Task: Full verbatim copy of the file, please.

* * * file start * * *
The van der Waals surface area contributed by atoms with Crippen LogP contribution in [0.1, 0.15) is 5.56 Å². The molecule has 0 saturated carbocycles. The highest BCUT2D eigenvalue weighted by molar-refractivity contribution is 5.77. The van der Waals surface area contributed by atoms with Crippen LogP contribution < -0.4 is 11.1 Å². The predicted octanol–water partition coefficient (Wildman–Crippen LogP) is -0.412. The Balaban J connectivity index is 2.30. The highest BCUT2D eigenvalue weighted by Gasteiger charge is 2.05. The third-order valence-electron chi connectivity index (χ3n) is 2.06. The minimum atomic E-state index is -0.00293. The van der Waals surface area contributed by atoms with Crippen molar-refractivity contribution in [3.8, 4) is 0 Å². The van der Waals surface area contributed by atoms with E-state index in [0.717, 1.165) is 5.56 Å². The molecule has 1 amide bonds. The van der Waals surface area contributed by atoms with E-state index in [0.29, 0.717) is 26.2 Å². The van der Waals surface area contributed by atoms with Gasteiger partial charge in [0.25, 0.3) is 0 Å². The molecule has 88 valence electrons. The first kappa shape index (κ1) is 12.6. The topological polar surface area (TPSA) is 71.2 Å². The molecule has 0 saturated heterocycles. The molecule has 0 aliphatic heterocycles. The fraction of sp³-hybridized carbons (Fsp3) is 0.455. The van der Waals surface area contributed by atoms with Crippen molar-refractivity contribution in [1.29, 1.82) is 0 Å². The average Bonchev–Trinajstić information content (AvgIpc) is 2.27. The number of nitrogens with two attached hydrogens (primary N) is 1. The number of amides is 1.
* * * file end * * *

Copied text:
The van der Waals surface area contributed by atoms with Crippen LogP contribution in [0.1, 0.15) is 5.56 Å². The molecule has 0 saturated carbocycles. The highest BCUT2D eigenvalue weighted by molar-refractivity contribution is 5.77. The van der Waals surface area contributed by atoms with Crippen LogP contribution < -0.4 is 11.1 Å². The predicted octanol–water partition coefficient (Wildman–Crippen LogP) is -0.412. The Balaban J connectivity index is 2.30. The highest BCUT2D eigenvalue weighted by Gasteiger charge is 2.05. The third-order valence-electron chi connectivity index (χ3n) is 2.06. The minimum atomic E-state index is -0.00293. The van der Waals surface area contributed by atoms with Crippen molar-refractivity contribution in [3.8, 4) is 0 Å². The van der Waals surface area contributed by atoms with E-state index in [0.717, 1.165) is 5.56 Å². The molecule has 1 amide bonds. The van der Waals surface area contributed by atoms with E-state index in [0.29, 0.717) is 26.2 Å². The van der Waals surface area contributed by atoms with Gasteiger partial charge in [0.25, 0.3) is 0 Å². The molecule has 88 valence electrons. The first kappa shape index (κ1) is 12.6. The topological polar surface area (TPSA) is 71.2 Å². The molecule has 0 saturated heterocycles. The molecule has 0 aliphatic heterocycles. The fraction of sp³-hybridized carbons (Fsp3) is 0.455. The van der Waals surface area contributed by atoms with Crippen molar-refractivity contribution in [1.29, 1.82) is 0 Å². The average Bonchev–Trinajstić information content (AvgIpc) is 2.27. The number of nitrogens with two attached hydrogens (primary N) is 1. The number of amides is 1.